The ACE programme no longer exists, some of the slack has been caught by Creative Access, who organize paid internships across the arts and media for BAME graduates. The success of this initiative, which voiced funding concerns last year, will depend on tracking employment and retention rates of its interns.
Arts Council England’s Diversity Metrics
I attended ACE’s Creative Case for Diversity event in Birmingham in early December 2015. It launched a report that detailed the workforce metrics of the larger National Portfolio Organisations and Major Partner Museums it funds. Of the 93 businesses listed, none were from the publishing industry. However, to give a wider perspective the average percentage of BAME employees at these companies was 8%. Arts Council England aims to report on these metrics yearly — a positive step put into perspective by one of the attendees who commented that for the arts to change all businesses need to commit to this level of transparency.
So, Why the Long Face?
For the most part, the data I have reported is positive. Credit should be given to some of the publishers and businesses that are publishing and tracking their workforce data. However, it is the legacy of the publishing traineeships that illustrates the barriers that exist within the industry. Of course this requires further detailed research, but the theory that diversifying the publishing workforce will diversify publishers’ output remains just that.
I’ve tried to write an article that is analytical rather than anecdotal, but statistics alone will not change the industry. People will, and for them it is personal. I spent years trying to get into publishing because I wanted to understand why British Asians like me weren’t getting published. I left mainstream publishing because I found out. The quick and easy answer is that it’s to do with the lack of movement and progression in editorial departments. Like everyone else who wants to work in publishing, I wanted to be an editor, but even when I started out I was told that I wasn’t an “editorial type” — was this euphemistic code to tell me that I wasn’t middle class and white?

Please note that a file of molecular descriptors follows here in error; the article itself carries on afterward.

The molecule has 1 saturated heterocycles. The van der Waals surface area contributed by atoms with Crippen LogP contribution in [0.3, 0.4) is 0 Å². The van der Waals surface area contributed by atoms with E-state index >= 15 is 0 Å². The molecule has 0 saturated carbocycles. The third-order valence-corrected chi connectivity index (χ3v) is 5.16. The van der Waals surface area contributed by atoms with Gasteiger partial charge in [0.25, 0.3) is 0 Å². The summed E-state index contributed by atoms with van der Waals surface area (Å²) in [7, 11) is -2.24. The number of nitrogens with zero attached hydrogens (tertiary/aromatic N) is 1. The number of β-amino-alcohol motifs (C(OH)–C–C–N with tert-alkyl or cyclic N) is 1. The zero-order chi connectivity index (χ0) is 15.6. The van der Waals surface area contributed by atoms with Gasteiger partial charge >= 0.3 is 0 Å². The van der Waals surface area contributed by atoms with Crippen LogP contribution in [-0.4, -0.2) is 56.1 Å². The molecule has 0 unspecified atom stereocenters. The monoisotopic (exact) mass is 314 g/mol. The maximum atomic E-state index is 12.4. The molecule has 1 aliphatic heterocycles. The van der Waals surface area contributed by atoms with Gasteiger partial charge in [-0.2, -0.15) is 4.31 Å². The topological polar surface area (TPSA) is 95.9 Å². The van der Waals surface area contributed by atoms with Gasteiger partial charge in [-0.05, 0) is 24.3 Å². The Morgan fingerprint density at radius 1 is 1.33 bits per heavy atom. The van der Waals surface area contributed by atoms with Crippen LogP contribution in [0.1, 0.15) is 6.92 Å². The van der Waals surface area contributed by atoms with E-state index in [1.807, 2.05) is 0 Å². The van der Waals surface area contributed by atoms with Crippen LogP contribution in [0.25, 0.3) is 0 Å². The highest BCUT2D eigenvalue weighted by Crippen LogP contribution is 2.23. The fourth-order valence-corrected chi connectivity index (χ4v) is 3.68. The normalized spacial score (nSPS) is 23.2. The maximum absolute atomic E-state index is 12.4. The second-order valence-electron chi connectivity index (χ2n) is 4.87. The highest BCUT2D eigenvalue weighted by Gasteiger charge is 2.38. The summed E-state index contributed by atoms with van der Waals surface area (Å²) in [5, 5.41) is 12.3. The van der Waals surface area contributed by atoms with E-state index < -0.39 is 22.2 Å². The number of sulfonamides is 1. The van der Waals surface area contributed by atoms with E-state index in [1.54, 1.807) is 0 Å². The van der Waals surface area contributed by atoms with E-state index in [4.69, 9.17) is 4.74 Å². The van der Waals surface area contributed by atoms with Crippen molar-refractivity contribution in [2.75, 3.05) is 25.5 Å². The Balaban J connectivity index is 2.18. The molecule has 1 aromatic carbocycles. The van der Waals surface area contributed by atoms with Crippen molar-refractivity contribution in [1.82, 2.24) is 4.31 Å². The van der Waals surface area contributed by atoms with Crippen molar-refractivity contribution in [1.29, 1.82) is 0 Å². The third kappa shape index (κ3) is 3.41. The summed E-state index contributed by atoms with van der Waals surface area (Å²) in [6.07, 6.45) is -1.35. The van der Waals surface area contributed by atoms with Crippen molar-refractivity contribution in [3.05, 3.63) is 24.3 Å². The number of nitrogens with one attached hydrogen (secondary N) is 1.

Tomorrow, I offer my views as to why UK publishing continues to struggle with diversity.
Bobby Nayyar started at Faber and Faber as a publishing trainee on an ACE diversity scheme, finishing after 11 months to start a job as a marketing executive at Little, Brown Book Group. In 2009 he left to set up his own publishing company, Limehouse Books. In 2011 he also managed Diversity in Publishing for two years, rebranding it as Equality in Publishing. His latest book Glass Scissors is out on 28th January.
Methodology for Catalogue Research
The eight publishing houses/imprints were chosen by size and market share. I wanted to include and imprint from Harper Collins, but their latest trade catalogue was not available on their website. The ethnicity and gender of the author was determined firstly by their bio(s) and secondly by their photograph(s). Obviously it was easier to determine gender than ethnicity, so I expect there are some inaccuracies. If so, please contact me and I will amend the spreadsheet. Additional research was taken by a paid assistant and double checked by me. I’d welcome someone to audit the diversity of the books I’ve published.